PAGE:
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‘Via industry training, we are investing in skilled and passionate people like Aimee O’Kane, who supports adults with intellectual disabilities, enabling them to live good lives’ said Interim Chief Executive for Careerforce, Andrew Saunders at the Canterbury Joint Industry Training Mayoral Graduation on 12 November held in Christchurch.

O’Kane who completed two health and wellbeing qualifications in two years with the support of her workplace, Helen Anderson Trust, was one of the over 100 graduates in attendance during the graduation event organised by the Canterbury district councils (Christchurch, Waimakariri, Hurunui, and Selwyn). The event recognises and celebrates its local graduates of industry training.

Saunders in his keynote speech, refers to the recent BERL study that uncovered the real cost of tertiary education, highlighting that industry training or workplace training and apprenticeships is the better investment for the Government.

Andrew Saunders (Interim CE) and Aimee O’Kane (graduate) at the Industry Training Mayoral Graduation in Christchurch

The BERL study said that in 2016, the Government spent $1.23 billion to support universities to provide their facilities, staff and tuition, and an additional $680 million on loans and allowances — a total of $1.92 billion, to support 146,000 domestic university students.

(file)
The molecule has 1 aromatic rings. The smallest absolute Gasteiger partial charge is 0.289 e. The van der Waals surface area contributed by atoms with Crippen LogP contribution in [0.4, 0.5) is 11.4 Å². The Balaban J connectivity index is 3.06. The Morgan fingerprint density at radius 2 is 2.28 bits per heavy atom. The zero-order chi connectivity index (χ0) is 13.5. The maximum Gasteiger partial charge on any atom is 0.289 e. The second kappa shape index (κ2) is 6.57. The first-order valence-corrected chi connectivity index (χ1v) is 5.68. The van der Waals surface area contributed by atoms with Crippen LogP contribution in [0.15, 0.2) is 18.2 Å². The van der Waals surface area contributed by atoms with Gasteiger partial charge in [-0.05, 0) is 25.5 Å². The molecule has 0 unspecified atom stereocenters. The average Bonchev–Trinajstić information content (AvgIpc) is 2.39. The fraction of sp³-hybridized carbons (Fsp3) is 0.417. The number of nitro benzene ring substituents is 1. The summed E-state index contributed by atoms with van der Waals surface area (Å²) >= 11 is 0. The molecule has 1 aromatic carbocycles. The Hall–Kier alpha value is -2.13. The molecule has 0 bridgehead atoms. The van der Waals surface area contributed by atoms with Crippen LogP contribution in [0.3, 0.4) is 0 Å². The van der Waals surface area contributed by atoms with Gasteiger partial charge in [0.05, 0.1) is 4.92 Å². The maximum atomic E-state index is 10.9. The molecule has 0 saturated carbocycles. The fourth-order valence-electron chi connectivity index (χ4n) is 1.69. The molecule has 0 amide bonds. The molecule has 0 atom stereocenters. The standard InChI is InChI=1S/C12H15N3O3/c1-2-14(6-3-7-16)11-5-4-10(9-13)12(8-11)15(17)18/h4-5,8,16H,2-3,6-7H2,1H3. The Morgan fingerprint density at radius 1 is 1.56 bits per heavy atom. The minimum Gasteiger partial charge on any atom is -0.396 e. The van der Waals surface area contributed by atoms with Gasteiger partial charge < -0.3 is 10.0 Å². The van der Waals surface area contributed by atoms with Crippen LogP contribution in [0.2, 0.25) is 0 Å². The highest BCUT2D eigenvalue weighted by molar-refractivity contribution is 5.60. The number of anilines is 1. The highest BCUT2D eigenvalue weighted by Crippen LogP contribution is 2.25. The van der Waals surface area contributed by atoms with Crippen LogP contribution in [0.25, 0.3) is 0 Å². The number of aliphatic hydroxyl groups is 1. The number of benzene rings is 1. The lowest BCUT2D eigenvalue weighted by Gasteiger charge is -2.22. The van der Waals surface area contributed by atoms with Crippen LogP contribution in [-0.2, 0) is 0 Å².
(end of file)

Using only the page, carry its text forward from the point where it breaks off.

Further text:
Industry training on the other hand received just $171 million, to support 147,000 trainees and apprentices – just 6 per cent of publicly funded tuition and training subsidies.

He added the many other benefits of on-the-job training but particularly highlighted that graduates have developed and demonstrated the skills and competencies that employers want and need.

Saunders further said that Careerforce have been working hard over the years to increase sector participation in training so that New Zealand, ‘has skilled and qualified workers supporting the more vulnerable members of our community, and to build strong and healthy families, whanau and community.’

On behalf of all the industry training organisations, he offered his thanks and congratulations to all employers who are investing on their staff. To graduates, he congratulated them on their achievements and asked them to be the ambassadors for industry training, apprenticeships and the sectors they represent.

‘I encourage you to share your story, and encourage others to take the same path. We need more of you. I also hope to see you at future graduations as you take your qualifications, and career, to the next level.’